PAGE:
“Average” mines don’t exist: Queensland mining industry

The coal industry in Queensland believes there is no such thing as the “average” mines the Gillard government’s carbon tax refers to.

Queensland Resources Council chief executive Michael Roche says the “average” mines used in the terms of reference for the proposed tax show the lack of understanding the government has about the industry.

Rumours are circulating that mining lobbies will launch television advertisements today that highlight the impact the carbon tax will have on the resources sector and associated industries.

Roche has slammed the government for its lack of understanding about the sector and says defining an “average coal mine” would be akin to describing an average Australian.

"Every coal mine is built on different geology, carries the burden of different cost structures and works to different, and in some cases, tight margins," he said.

"The complexity of domestic and export markets demand different products for different uses at very different price points, making a mockery of the federal government’s average carbon price impact."

Roche said it is important for all Queenslanders to understand the impact the tax will have on the state’s coal mining industry.

He believes facts are being lost in the midst of the political debate surrounding its introduction, particularly with figures and assurances being provided by the government on job security and the true cost of the tax.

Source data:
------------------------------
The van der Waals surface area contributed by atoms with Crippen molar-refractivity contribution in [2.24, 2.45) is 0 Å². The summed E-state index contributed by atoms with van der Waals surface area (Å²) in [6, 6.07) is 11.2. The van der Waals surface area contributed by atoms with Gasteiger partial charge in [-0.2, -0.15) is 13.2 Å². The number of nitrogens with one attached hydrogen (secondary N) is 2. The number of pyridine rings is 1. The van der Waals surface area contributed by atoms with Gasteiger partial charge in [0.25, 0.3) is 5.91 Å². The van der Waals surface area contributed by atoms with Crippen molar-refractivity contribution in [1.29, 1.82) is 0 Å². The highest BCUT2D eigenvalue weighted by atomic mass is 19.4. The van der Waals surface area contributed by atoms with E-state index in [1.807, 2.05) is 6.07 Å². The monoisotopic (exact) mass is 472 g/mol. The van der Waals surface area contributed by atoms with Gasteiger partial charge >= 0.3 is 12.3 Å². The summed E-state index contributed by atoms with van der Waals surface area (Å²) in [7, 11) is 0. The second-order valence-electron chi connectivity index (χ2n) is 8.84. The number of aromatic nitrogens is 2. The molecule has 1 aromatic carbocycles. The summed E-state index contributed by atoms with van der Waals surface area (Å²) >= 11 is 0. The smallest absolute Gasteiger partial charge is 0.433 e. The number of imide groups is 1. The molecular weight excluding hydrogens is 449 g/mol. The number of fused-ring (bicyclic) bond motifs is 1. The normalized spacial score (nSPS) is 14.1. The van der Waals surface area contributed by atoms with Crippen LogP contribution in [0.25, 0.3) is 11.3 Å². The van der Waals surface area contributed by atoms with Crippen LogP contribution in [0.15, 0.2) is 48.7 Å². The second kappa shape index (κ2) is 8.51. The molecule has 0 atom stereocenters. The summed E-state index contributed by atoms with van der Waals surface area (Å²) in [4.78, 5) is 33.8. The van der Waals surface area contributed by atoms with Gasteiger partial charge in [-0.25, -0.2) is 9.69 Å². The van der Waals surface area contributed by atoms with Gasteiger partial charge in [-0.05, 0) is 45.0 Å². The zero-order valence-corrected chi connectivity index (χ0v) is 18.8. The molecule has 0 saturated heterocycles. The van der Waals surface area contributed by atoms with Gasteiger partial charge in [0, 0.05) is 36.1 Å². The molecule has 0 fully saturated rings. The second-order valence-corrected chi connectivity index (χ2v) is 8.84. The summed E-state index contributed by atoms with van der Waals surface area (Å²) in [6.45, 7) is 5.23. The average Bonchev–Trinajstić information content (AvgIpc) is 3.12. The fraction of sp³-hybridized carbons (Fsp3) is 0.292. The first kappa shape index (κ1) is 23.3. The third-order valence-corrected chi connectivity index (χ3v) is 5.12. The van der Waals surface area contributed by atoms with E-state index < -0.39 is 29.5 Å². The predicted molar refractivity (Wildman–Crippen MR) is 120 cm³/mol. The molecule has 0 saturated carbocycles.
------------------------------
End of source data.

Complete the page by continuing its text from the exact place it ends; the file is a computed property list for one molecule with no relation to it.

“Claims that the carbon tax will cost less than $2 per tonne of coal mined are wrong,” a QRC statement says.

“The tax will be up to 25 times higher for some Queensland mines because of coal type, not how they extract it.”

“Current coal industry jobs in Queensland are at risk.

“Using actual cost data from Queensland mines, consultants ACIL Tasman have calculated the carbon tax is going to cost 2700 Queensland coal workers their jobs, possibly as early as 2018.”

Yesterday the NSW Minerals Council also said the Government has the carbon tax figures wrong when it comes to coal mines.

The leading industry body says the state could be hit the hardest by the proposed carbon tax, and the flow on effects may lead to 3000 job losses.

Prime Minister Julia Gillard assurances to coal workers in the Hunter Valley yesterday that their jobs are safe have been met with criticism and doubt.

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